Gov. Doug Burgum encouraged developers and city authorities to consider investing in making our cities smart and efficient.
He was speaking at the Main Street Summit 2021 in Fargo.
The Main Street Summit was organized to bring together like-minded people to discuss the future of cities in North Dakota.
Burgum said the state needs smart cities, those that create experiences rather than just infrastructure.
The governor said the experience is how North Dakota could overcome its labor unavailability problem.
“This workforce is not gonna move to our communities because we have one more overpass over the interstate that might cost $70 million,” said Burgum.
He explained North Dakota cannot attract labor by infrastructure alone but by creating amenities that can also retain the labor force. Burgum estimated there are about 30,000 jobs that need to be filled across the state.
When cities are efficient, they minimize the burden on low-income residents who may be subsidizing the lifestyle of high-income earners, according to development experts who spoke at the Summit.
In order for such cities to pay for themselves, they need to invest in infrastructure that can generate revenue.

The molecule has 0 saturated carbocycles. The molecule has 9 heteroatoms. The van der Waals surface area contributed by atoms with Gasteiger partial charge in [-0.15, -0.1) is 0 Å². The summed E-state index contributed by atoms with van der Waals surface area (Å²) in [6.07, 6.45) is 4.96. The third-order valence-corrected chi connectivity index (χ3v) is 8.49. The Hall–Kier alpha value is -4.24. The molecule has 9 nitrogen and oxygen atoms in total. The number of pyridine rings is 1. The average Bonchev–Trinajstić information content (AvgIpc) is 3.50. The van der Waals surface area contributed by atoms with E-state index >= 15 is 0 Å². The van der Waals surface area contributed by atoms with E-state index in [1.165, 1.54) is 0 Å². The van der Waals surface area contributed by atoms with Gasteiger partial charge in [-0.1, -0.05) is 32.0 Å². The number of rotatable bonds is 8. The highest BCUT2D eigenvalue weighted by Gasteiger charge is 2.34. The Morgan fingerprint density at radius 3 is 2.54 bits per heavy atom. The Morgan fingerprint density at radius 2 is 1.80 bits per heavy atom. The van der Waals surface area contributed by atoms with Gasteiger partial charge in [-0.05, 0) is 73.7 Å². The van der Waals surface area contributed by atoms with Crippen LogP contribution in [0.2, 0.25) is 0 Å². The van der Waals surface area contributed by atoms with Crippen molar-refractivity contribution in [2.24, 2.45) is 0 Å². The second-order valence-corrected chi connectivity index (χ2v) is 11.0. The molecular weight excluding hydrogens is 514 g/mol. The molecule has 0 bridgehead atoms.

The governor cited the impact of free parking on the taxpayer.
“We’ve got to look with new eyes at all the parking”, he said. “When you leave today and drive around, allow yourself to be shocked by the amount of surface area that we have for parking, and all of that surface area is ringed by infrastructure; sewer, water, roads, lights that you’ve all paid for and it’s all being underutilized.”
Burgum said the high cost of parking is “public infrastructure with very little revenue coming into it.”
He also reiterated the state’s federal-government-funded investment drive dubbed Accelerate ND.
That program aims to attract investors and make cities more profitable without raising taxes.
Meanwhile, Grand Forks emerged as one of the 2021 21st Century Workforce award winners. The honor recognizes their efforts in providing meaningful work experience for local teens.
To learn more about the award recipients visit the summit website.